Men with metastatic castration-resistant prostate cancer experienced significant reductions in bone pain and improvements in quality of life when treated with the combination of radium-223 and abiraterone.
Neal Shore, MD
Men with metastatic castration-resistant prostate cancer (mCRPC) experienced significant reductions in bone pain and improvements in quality of life (QoL) when treated with the combination of radium-223 and abiraterone, results of a small clinical trial showed.
Overall, pain severity decreased by 35.3% and more than half of patients had at least a 30% reduction of their worst pain. Additionally, half or more of the 31 evaluable patients had threshold-level improvement in multiple measures of QoL, as reported at the 2016 American Urological Association meeting.
“This is the first prospective trial of radium-223 and abiraterone acetate, and it shows an improvement in quality of life and demonstrates the synergistic benefits of these agents,” Neal Shore, MD, medical director of the Carolina Urologic Research Institute in Myrtle Beach, S.C., and colleagues concluded in a poster presentation. “The [quality of life and bone pain] data from this trial suggest the benefits of concomitant use.”
Both radium-223 and abiraterone have FDA-approved indications for mCRPC. Preclinical studies have suggested potential therapeutic synergy with the combination of the two agents, providing a rationale for the phase II trial reported by Shore.
Investigators enrolled men with symptomatic mCRPC and metastases limited to bone. Treatment consisted of radium-223 administered every 4 weeks for a total of six doses, concurrent abiraterone, and prednisone. Eligible patients had initiated a stable dose of daily abiraterone plus prednisone within 90 days of enrollment or started a stable dose of abiraterone plus prednisone within 30 days of the first radium-223 infusion. Follow-up assessments occurred on day 1 of every treatment cycle.
Data analysis included 36 patients who received at least one radium-223 infusion. Efficacy analysis was based on the 31 patients who completed all six cycles of combined therapy. The primary endpoint was change in bone pain, as assessed by the Bone Pain Inventory-Short Form and quality of life as determined by the FACT-P questionnaire.
Secondary endpoints included findings from computed tomography and bone scans, changes in prostate-specific antigen (PSA) and alkaline phosphatase (ALP), need for additional antineoplastic therapy, occurrence of skeletal-related events (SREs), change in ECOG performance status, and safety.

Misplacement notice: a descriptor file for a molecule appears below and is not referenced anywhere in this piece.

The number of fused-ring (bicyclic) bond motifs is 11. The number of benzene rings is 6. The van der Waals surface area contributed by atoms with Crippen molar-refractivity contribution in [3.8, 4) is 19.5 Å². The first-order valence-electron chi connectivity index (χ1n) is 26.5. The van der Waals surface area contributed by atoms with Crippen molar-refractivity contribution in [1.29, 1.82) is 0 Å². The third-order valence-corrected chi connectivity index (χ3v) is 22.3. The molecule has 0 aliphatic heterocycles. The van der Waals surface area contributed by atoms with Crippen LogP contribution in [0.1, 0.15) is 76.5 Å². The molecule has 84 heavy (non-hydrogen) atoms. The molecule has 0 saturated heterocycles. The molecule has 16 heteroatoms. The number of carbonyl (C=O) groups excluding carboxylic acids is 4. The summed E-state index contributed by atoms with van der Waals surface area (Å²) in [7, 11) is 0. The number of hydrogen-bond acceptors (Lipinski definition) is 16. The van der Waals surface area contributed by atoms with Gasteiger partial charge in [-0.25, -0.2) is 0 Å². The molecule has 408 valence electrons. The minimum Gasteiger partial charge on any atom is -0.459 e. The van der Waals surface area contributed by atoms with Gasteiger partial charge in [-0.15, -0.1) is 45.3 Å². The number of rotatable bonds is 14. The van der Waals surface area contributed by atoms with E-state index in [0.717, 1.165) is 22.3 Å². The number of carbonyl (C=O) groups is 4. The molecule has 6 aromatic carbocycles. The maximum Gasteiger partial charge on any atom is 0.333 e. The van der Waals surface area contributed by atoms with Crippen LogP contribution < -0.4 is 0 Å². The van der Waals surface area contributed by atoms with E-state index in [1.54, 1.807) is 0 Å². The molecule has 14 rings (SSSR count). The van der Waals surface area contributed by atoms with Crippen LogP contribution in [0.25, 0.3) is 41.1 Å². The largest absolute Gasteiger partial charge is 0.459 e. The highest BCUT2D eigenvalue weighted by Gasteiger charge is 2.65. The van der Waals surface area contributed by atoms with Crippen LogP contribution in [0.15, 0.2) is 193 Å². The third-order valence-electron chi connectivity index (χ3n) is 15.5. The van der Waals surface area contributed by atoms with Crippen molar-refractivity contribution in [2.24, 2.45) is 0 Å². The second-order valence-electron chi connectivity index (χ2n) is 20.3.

The 36 men had a median age of 75, three fourths were white, two thirds had Gleason grade 7-8 disease, and a majority entered with high or complete functionality. Additionally, 44.4% of the patients were receiving narcotic pain medication at enrollment. All patients had received prior hormonal therapy, and most had received one or more form of additional therapy, including systemic treatment and radiotherapy.
The primary analysis showed that 18 of 31 (58%) evaluable patients had at least a 30% reduction of worst pain without an increase in the use of analgesic medications. In the subgroup of patients with clinically significant pain at baseline, 84% had a 30% improvement or more in worst pain.
The results also showed that 12 of 31 (39%) patients had clinically meaningful palliation of pain that interfered with daily activities. The figure increased to 50% of patients for the subgroup with clinically significant pain interference at the start of treatment.
Analysis of quality of life data showed that a majority of patients met criteria for minimally important improvement in prostate cancer (80.6%), FACT-P total (64.5%), functional wellbeing (61.3%), trial outcome index (59.9%), physical wellbeing (58.9%), FACT-G (58.9%), and emotional wellbeing (54.8%).
Data on bone scans and ALP suggested additional benefits of the treatment. Investigators found that 19 of 31 (61%) of patients had improvement in bone lesions, and 35% had stable bone lesions, leaving only one patient with worsening bone scans. ALP response data showed 21 (68%) patients had reductions in serum ALP, eight (26%) had increased ALP that was still within normal limits, and two patients had increased ALP levels that exceeded normal limits.
Analysis of other outcomes showed that 16 of 36 patients reduced their pain medication use. No patient required additional anticancer therapy, and no SREs occurred in any patient. Performance status remained stable throughout the study.
The safety analysis showed that 30 of 36 patients reported 186 adverse events, which were grade 1/2 severity in all but seven cases. The most frequent treatment-related events were diarrhea (19.4%), nausea (19.4%), and fatigue (16.7%). Six serious adverse events occurred, one (abdominal pain) leading to withdrawal from the study. One patient died, but the death was not considered treatment related.
Two additional phase II studies have begun, addressing some of the limitations of the current study: small sample size, lack of long-term follow-up data, and difficulty evaluating PSA changes because eligibility criteria allowed patients to begin abiraterone as far as 90 days in advance of the initial dose of radium-223.